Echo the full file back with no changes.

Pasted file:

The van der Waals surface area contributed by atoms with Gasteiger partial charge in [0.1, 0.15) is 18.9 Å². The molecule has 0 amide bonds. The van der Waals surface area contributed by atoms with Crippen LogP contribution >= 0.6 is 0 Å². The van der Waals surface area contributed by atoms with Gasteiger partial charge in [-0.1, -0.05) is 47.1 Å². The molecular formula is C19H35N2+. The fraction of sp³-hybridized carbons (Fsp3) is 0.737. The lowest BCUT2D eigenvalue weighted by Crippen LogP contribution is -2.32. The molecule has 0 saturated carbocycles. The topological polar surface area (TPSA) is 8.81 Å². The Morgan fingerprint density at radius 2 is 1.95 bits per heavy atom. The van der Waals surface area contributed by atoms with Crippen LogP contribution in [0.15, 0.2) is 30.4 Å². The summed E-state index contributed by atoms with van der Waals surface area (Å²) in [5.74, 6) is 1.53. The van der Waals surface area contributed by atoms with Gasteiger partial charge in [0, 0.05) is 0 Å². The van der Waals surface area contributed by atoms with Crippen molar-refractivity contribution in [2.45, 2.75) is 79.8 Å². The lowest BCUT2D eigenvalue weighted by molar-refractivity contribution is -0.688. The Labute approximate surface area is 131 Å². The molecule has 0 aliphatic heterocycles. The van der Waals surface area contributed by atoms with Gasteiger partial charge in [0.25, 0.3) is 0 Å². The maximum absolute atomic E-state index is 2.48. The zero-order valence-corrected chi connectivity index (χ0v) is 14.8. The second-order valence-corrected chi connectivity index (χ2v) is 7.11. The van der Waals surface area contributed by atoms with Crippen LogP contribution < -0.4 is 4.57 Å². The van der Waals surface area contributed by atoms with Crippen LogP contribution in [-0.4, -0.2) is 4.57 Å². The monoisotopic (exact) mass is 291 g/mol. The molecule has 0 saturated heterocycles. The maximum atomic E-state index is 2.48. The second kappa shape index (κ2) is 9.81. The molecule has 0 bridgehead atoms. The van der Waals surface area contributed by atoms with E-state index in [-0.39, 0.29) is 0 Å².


The van der Waals surface area contributed by atoms with Gasteiger partial charge in [0.1, 0.15) is 18.9 Å². The molecule has 0 amide bonds. The van der Waals surface area contributed by atoms with Crippen LogP contribution >= 0.6 is 0 Å². The van der Waals surface area contributed by atoms with Gasteiger partial charge in [-0.1, -0.05) is 47.1 Å². The molecular formula is C19H35N2+. The fraction of sp³-hybridized carbons (Fsp3) is 0.737. The lowest BCUT2D eigenvalue weighted by Crippen LogP contribution is -2.32. The molecule has 0 saturated carbocycles. The topological polar surface area (TPSA) is 8.81 Å². The Morgan fingerprint density at radius 2 is 1.95 bits per heavy atom. The van der Waals surface area contributed by atoms with Crippen LogP contribution in [0.15, 0.2) is 30.4 Å². The summed E-state index contributed by atoms with van der Waals surface area (Å²) in [5.74, 6) is 1.53. The van der Waals surface area contributed by atoms with Gasteiger partial charge in [0, 0.05) is 0 Å². The van der Waals surface area contributed by atoms with Crippen molar-refractivity contribution in [2.45, 2.75) is 79.8 Å². The lowest BCUT2D eigenvalue weighted by molar-refractivity contribution is -0.688. The Labute approximate surface area is 131 Å². The molecule has 0 aliphatic heterocycles. The van der Waals surface area contributed by atoms with Gasteiger partial charge in [0.25, 0.3) is 0 Å². The maximum absolute atomic E-state index is 2.48. The zero-order valence-corrected chi connectivity index (χ0v) is 14.8. The second-order valence-corrected chi connectivity index (χ2v) is 7.11. The van der Waals surface area contributed by atoms with Crippen LogP contribution < -0.4 is 4.57 Å². The van der Waals surface area contributed by atoms with Crippen LogP contribution in [-0.4, -0.2) is 4.57 Å². The monoisotopic (exact) mass is 291 g/mol. The molecule has 0 saturated heterocycles. The maximum atomic E-state index is 2.48. The second kappa shape index (κ2) is 9.81. The molecule has 0 bridgehead atoms. The van der Waals surface area contributed by atoms with E-state index in [-0.39, 0.29) is 0 Å².